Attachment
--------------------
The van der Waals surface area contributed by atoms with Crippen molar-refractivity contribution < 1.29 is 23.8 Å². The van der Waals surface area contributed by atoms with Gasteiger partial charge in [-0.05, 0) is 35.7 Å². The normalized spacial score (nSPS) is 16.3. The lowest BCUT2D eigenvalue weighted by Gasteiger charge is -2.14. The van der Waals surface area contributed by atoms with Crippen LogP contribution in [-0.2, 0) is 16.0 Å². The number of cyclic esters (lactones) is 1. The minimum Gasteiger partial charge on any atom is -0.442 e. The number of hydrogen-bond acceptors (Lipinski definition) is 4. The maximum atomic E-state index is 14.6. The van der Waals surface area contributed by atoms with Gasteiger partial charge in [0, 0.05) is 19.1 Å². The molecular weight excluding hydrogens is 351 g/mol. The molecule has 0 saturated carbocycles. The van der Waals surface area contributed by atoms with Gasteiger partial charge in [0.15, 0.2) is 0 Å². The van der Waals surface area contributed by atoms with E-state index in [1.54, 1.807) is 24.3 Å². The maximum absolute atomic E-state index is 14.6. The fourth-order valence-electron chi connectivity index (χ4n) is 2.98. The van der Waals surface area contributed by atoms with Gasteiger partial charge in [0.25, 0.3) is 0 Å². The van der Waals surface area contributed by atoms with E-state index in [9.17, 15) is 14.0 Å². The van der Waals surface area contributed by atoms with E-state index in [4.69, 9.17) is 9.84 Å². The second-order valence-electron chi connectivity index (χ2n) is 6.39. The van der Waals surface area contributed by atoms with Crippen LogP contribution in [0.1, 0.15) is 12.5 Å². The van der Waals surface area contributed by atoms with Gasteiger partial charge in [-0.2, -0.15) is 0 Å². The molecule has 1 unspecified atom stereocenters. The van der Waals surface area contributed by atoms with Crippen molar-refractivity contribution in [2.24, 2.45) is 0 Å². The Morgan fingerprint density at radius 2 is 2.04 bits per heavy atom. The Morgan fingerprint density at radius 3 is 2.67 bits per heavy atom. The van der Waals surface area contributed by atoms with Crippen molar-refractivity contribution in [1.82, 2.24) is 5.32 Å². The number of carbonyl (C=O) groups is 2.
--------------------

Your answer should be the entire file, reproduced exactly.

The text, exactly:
The van der Waals surface area contributed by atoms with Crippen molar-refractivity contribution < 1.29 is 23.8 Å². The van der Waals surface area contributed by atoms with Gasteiger partial charge in [-0.05, 0) is 35.7 Å². The normalized spacial score (nSPS) is 16.3. The lowest BCUT2D eigenvalue weighted by Gasteiger charge is -2.14. The van der Waals surface area contributed by atoms with Crippen LogP contribution in [-0.2, 0) is 16.0 Å². The number of cyclic esters (lactones) is 1. The minimum Gasteiger partial charge on any atom is -0.442 e. The number of hydrogen-bond acceptors (Lipinski definition) is 4. The maximum atomic E-state index is 14.6. The van der Waals surface area contributed by atoms with Gasteiger partial charge in [0, 0.05) is 19.1 Å². The molecular weight excluding hydrogens is 351 g/mol. The molecule has 0 saturated carbocycles. The van der Waals surface area contributed by atoms with Gasteiger partial charge in [0.15, 0.2) is 0 Å². The van der Waals surface area contributed by atoms with E-state index in [1.54, 1.807) is 24.3 Å². The maximum absolute atomic E-state index is 14.6. The fourth-order valence-electron chi connectivity index (χ4n) is 2.98. The van der Waals surface area contributed by atoms with Gasteiger partial charge in [0.25, 0.3) is 0 Å². The van der Waals surface area contributed by atoms with E-state index in [9.17, 15) is 14.0 Å². The van der Waals surface area contributed by atoms with E-state index in [4.69, 9.17) is 9.84 Å². The second-order valence-electron chi connectivity index (χ2n) is 6.39. The van der Waals surface area contributed by atoms with Crippen LogP contribution in [0.1, 0.15) is 12.5 Å². The van der Waals surface area contributed by atoms with Gasteiger partial charge in [-0.2, -0.15) is 0 Å². The molecule has 1 unspecified atom stereocenters. The van der Waals surface area contributed by atoms with Crippen molar-refractivity contribution in [2.24, 2.45) is 0 Å². The Morgan fingerprint density at radius 2 is 2.04 bits per heavy atom. The Morgan fingerprint density at radius 3 is 2.67 bits per heavy atom. The van der Waals surface area contributed by atoms with Crippen molar-refractivity contribution in [1.82, 2.24) is 5.32 Å². The number of carbonyl (C=O) groups is 2.